Sipsey Wilderness
Gum Pond Cemetery to Thompson Creek Trailhead

Date: Saturday, 15 Feb 2014

Location: Sipsey Wilderness, Bankhead National Forest, Alabama

Trails: combination of old logging roads and cross-country bushwhacking

Members: Bart, Charlie, Gary, Larry, Mimi, Sherry

Guests: Jessica

Charlie gets the credit for this one. He suggested this bushwhacking excursion starting from the Gum Pond Cemetery and ending at the Thompson Trailhead; he knew the route and managed not to lose anyone.

SWHC 15 Feb 2014

We met at where the access road to the cemetery forks off Forest Service Road 223, this point being 1.2 miles south of the junction of FS 223 and FS 229 or slightly less than half a mile north of the Braziel trailhead.

Due to untypically heavy snow during the week, numerous branches had been weighted down and were now partially obstructing these unpaved forest roads. The mud resulting from snow melt plus rainfall from the previous evening made for less than ideal driving conditions but we all managed to arrive at the starting point by 8 AM.

Though the air temperature was just below freezing, we had plenty of sunshine as we set out down a seemingly well-traveled trail branching off from the near right side of the cemetery as you approach it on the access road. The path follows a former logging road westward and was fairly easy to hike with not all that many blowdowns to climb over or get around.


After a mile or so of up and down three ridges, we came to Mattox Creek and another old logging road along its side. Mattox merged into Thompson Creek after less than half a mile. We followed Thompson Creek more or less southward for the rest of the day, ending at the Thompson trailhead where Gary had left his truck earlier in the morning.

The trail conditions deteriorated as we got further away from convenient access points and by the time we arrived at this gorgeous section where the creek bank is lined with slabs of limestone, there was no trail to speak of. Little branches snapping in our face became more common than not. We had to push our way through fields of cane in some places and the briers were always in contention.

The steepness of the bank of the creek and other terrain aspects sometimes forced us to climb up, away from the water. The reward for this effort, however, was usually some fabulous view and in one place, a fifty foot waterfall. Some braved icy leaves on the ground and climbed around behind it. We stopped for lunch nearby after managing to get down again.

Thompson Creek

Although no one had given it much thought, we should have realized that with the melting snow and overnight rain, that stream crossings might pose some difficulty. That turned out to be the case only twice. Though the water was flowing pretty quickly, we managed to toss in sufficient stepping stones to get across the six or seven foot width of Lick Branch. A smaller stream further along measured only about four or five feet and another makeshift stone bridge again solved our problem. All other streams could just be stepped across. Our boots got wet but no one fell in the water or got a boot full.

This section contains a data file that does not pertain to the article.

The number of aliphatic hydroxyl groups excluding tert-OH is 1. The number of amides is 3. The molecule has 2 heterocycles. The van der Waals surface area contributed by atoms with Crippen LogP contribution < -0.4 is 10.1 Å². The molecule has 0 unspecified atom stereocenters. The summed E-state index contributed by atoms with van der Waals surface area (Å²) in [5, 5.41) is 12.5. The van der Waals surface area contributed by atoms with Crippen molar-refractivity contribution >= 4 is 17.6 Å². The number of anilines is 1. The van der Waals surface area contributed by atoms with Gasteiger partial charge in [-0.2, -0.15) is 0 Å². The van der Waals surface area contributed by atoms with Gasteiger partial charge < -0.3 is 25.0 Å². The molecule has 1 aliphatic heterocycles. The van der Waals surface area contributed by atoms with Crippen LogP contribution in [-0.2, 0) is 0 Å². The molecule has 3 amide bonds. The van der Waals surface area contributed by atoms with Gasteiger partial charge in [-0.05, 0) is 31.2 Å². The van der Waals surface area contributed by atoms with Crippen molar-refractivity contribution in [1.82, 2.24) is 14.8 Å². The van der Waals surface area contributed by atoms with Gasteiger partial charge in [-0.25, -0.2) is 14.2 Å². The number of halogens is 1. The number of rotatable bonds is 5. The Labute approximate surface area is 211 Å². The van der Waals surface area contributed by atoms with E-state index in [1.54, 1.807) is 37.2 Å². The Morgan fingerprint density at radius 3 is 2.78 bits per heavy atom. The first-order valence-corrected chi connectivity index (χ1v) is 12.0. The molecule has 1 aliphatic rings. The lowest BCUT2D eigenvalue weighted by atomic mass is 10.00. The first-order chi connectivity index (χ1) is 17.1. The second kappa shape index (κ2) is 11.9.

The basic pattern of the hiking along Thompson Creek consisted of a relatively level area followed by the worst terrain we had seen all day. This happened several times with the slopes in the bad sections being even steeper and the ground more muddy underfoot than the last one. Once thanks to our GPS devices, we knew the creek was going to take a turn and we were able to take a shortcut and save ourselves a quarter mile of fighting briers and brambles.


Okay, so it sounds like this whole experience was awful. It was not. Except for being caught a little off guard by Lick Branch, everyone knew what they were getting in for and while perhaps a little shorter distance might have been welcomed, no one was complaining. The reason for this positive point of view was the opportunity to immerse ourselves in some of the most beautiful, pristine scenery that exists in the Sipsey Wilderness. The creeks themselves with their turquoise water and limestone rocks are mesmerizing. Bluffs rise above them on both sides, some with waterfalls, one with a spectacular two-tier drop, glistening in the afternoon sun.

The area features an abundance of trees, either situated on a rock or growing out of the banks, with long roots reaching to the water, some of the roots being lengthier than the height of the tree. Even without interesting exposed roots, the size of some of the pines and poplars is enough to make you feel small.

We saw evidence of beavers and pigs, the former being nothing serious, the latter a big problem.

We arrived at Thompson Trailhead at about 3:20 after a little over seven hours of hiking. GPS told us we had walked 6.73 miles. So not over one mile per hour. We usually manage at least twice that on the regular trails so today's pace provides some idea of the difficulty of bushwhacking this section of the Sipsey.

It was a 45 minute ride back to Gum Pond Cemetery, all on unpaved forest roads. We had managed to ford streams and fight off branches, briers, and cold water all day but as we pulled out of the parking lot at Thompson, some innocent-looking sticks under the wheel managed to throw up a branch which struck the right-side mirror, breaking the glass and knocking the mirror from its case – a reminder that you shouldn't let your guard down for a minute out here.

These days we have photos posted both on our Picasa web album at Sipsey Bushwhacking February 2014 as well as other postings on Facebook and who knows where else.

Submitted 18 Feb 2014

Text: Larry

Photos: Mimi